If you have recently been to see an audiologist due to experiencing
What is the Difference Between an Audiologist and Hearing Instrument Specialist?
Have you been having issues with your hearing? Perhaps you have been struggling to hear people speaking clearly lately, or you have noticed yourself turning up the volume on the TV. Either way, it might be time to get professional support. That way, you can get your hearing checked and also ensure that you get the treatment you need to maintain your quality of life. This is actually crucial because left unchecked and untreated hearing loss can have a variety of negative impacts. It has been linked to higher levels of depression and even dementia.
The question then becomes which expert you should speak to, and you have two main choices here. You can opt for an audiologist, or you can choose to talk to a hearing instrument specialist. Both are recognized professionals and are regulated by official boards.
With an audiologist, you can get information, treatment and diagnosis. They will be able to help you understand more about the impact the hearing has on your body and your mind. They are trained to complete hearing tests in every type of population and can ensure that you get the treatment you need.
A hearing instrument specialist is also trained to test your hearing and potentially refer you to another professional. They can also fit and recommend the right hearing aids for you. While the two may sound similar, there are distinct differences to be aware of here.
Scope of practice
This is certainly one of the key differences between these two professionals with one having a far larger scope than the other. An audiologist serves a greater range of the population when it comes to auditory-related conditions. They can check the hearing ability in infants, teenagers and people who won’t be able to respond to a typical hearing test. It is worth noting that for a typical hearing test, you have to be able to listen to sounds, recognize the sound, and then indicate when you hear it.
A HIS has a comparatively smaller scope because they can only really be used to perform tests on the adult population. As such, if your child needs a hearing test, you definitely need to use an audiologist.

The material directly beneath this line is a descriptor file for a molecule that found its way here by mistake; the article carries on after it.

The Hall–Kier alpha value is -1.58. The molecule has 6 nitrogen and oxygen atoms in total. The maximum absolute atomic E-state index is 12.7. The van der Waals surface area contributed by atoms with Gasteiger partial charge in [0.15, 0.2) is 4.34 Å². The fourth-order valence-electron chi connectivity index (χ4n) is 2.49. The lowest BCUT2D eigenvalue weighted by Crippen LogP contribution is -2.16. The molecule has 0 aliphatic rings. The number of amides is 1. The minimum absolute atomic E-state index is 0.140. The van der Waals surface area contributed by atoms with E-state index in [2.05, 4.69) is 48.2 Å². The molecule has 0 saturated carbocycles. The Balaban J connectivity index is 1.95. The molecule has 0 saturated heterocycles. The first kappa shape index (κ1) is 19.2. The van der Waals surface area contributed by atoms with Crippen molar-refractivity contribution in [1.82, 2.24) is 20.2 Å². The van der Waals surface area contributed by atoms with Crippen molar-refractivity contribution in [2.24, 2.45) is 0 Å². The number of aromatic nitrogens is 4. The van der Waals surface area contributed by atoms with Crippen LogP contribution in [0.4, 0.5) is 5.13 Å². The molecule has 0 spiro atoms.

Another big difference is that there are two different education levels for these individuals. An audiologist also has an advanced degree, ranging from a Master’s to a Doctorate, providing them with an extensive education background for identifying and treating conditions impacting the auditory system.
A HIS, on the other hand, has a substantial level of training, but typically earn a certification rather than a degree. This means they are more prone to fitting and educating individuals on hearing aids and listening technology, as opposed to diagnosing or treating a specific auditory issue.
So, while both have a great deal of training, one is certainly more substantial than the other. It is for this reason that an audiologist will be able to diagnose your hearing loss. A HIS will be able to say what level of hearing loss you are suffering from, but they won’t be able to identify the cause typically. They’ll have to refer you for this.
Most hearing loss is caused by damage to your hearing from things like excessive noise or extended exposure to these loud sounds. However, there can also be underlying conditions at play, and you do need to be aware of the potential danger here. An underlying cause can lead to severe complications that certainly need to be addressed.
It’s important to understand that an audiologist will have a range of knowledge about other parts of the body and health issues. That’s why they can diagnose hearing issues because these can be caused by health issues that a HIS won’t understand or won’t be aware of at all. This could be anything from Meniere’s disease or potentially even a tumor. While an audiologist may still need to refer you, they won’t do this until you gain the diagnosis you need for treatment.
We hope this helps you understand the critical differences between an audiologist and a hearing instrument specialist. While both can provide the support you require, one can undoubtedly offer a deeper dive into your hearing issue. For more information about audiologists or to learn more about Professional Hearing Care, please contact (501) 588-0177. We’ll be happy to answer any questions you may have and ensure that you get the treatment or support you need.